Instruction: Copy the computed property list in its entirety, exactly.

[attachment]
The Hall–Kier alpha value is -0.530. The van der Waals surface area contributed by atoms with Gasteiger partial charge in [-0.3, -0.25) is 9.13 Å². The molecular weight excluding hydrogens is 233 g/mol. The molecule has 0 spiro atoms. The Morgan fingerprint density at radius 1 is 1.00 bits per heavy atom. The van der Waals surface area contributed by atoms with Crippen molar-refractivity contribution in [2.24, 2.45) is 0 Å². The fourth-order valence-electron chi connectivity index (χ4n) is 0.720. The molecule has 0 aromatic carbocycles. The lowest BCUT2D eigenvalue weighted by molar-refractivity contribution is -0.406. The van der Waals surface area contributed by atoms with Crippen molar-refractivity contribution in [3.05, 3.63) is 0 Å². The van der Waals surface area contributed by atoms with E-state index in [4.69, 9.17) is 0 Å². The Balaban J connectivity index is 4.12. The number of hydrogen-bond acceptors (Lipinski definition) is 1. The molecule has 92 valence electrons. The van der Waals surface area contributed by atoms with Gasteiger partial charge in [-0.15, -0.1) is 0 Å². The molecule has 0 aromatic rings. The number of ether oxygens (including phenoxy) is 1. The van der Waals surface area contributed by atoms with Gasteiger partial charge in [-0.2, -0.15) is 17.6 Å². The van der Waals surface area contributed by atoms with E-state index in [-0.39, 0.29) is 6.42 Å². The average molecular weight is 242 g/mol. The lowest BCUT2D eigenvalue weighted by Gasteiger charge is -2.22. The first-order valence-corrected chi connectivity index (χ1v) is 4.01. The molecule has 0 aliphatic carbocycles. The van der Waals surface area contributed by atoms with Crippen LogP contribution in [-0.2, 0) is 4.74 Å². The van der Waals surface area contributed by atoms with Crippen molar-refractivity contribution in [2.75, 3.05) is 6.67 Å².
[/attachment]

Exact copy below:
The Hall–Kier alpha value is -0.530. The van der Waals surface area contributed by atoms with Gasteiger partial charge in [-0.3, -0.25) is 9.13 Å². The molecular weight excluding hydrogens is 233 g/mol. The molecule has 0 spiro atoms. The Morgan fingerprint density at radius 1 is 1.00 bits per heavy atom. The van der Waals surface area contributed by atoms with Crippen molar-refractivity contribution in [2.24, 2.45) is 0 Å². The fourth-order valence-electron chi connectivity index (χ4n) is 0.720. The molecule has 0 aromatic carbocycles. The lowest BCUT2D eigenvalue weighted by molar-refractivity contribution is -0.406. The van der Waals surface area contributed by atoms with Crippen molar-refractivity contribution in [3.05, 3.63) is 0 Å². The van der Waals surface area contributed by atoms with E-state index in [4.69, 9.17) is 0 Å². The Balaban J connectivity index is 4.12. The number of hydrogen-bond acceptors (Lipinski definition) is 1. The molecule has 92 valence electrons. The van der Waals surface area contributed by atoms with Gasteiger partial charge in [-0.15, -0.1) is 0 Å². The molecule has 0 aromatic rings. The number of ether oxygens (including phenoxy) is 1. The van der Waals surface area contributed by atoms with Gasteiger partial charge in [-0.2, -0.15) is 17.6 Å². The van der Waals surface area contributed by atoms with E-state index in [-0.39, 0.29) is 6.42 Å². The average molecular weight is 242 g/mol. The lowest BCUT2D eigenvalue weighted by Gasteiger charge is -2.22. The first-order valence-corrected chi connectivity index (χ1v) is 4.01. The molecule has 0 aliphatic carbocycles. The van der Waals surface area contributed by atoms with Crippen LogP contribution in [-0.2, 0) is 4.74 Å². The van der Waals surface area contributed by atoms with Crippen molar-refractivity contribution in [2.75, 3.05) is 6.67 Å².